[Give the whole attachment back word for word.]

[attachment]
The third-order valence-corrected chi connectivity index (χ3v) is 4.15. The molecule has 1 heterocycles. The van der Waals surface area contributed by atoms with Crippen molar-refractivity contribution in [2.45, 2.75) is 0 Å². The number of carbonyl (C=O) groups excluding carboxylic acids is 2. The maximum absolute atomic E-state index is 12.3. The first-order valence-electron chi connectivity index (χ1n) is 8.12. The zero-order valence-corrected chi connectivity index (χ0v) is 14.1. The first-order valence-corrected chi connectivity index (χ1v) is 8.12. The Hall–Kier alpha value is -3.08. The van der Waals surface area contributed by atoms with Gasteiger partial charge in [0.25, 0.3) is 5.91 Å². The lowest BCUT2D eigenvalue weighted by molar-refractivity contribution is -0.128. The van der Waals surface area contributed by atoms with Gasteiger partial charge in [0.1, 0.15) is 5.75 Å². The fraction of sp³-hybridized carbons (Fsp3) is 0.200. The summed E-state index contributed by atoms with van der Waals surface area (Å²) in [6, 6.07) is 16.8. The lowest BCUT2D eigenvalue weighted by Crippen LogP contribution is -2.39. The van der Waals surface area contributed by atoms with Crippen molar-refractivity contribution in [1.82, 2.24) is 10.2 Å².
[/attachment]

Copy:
The third-order valence-corrected chi connectivity index (χ3v) is 4.15. The molecule has 1 heterocycles. The van der Waals surface area contributed by atoms with Crippen molar-refractivity contribution in [2.45, 2.75) is 0 Å². The number of carbonyl (C=O) groups excluding carboxylic acids is 2. The maximum absolute atomic E-state index is 12.3. The first-order valence-electron chi connectivity index (χ1n) is 8.12. The zero-order valence-corrected chi connectivity index (χ0v) is 14.1. The first-order valence-corrected chi connectivity index (χ1v) is 8.12. The Hall–Kier alpha value is -3.08. The van der Waals surface area contributed by atoms with Gasteiger partial charge in [0.25, 0.3) is 5.91 Å². The lowest BCUT2D eigenvalue weighted by molar-refractivity contribution is -0.128. The van der Waals surface area contributed by atoms with Gasteiger partial charge in [0.1, 0.15) is 5.75 Å². The fraction of sp³-hybridized carbons (Fsp3) is 0.200. The summed E-state index contributed by atoms with van der Waals surface area (Å²) in [6, 6.07) is 16.8. The lowest BCUT2D eigenvalue weighted by Crippen LogP contribution is -2.39. The van der Waals surface area contributed by atoms with Crippen molar-refractivity contribution in [1.82, 2.24) is 10.2 Å².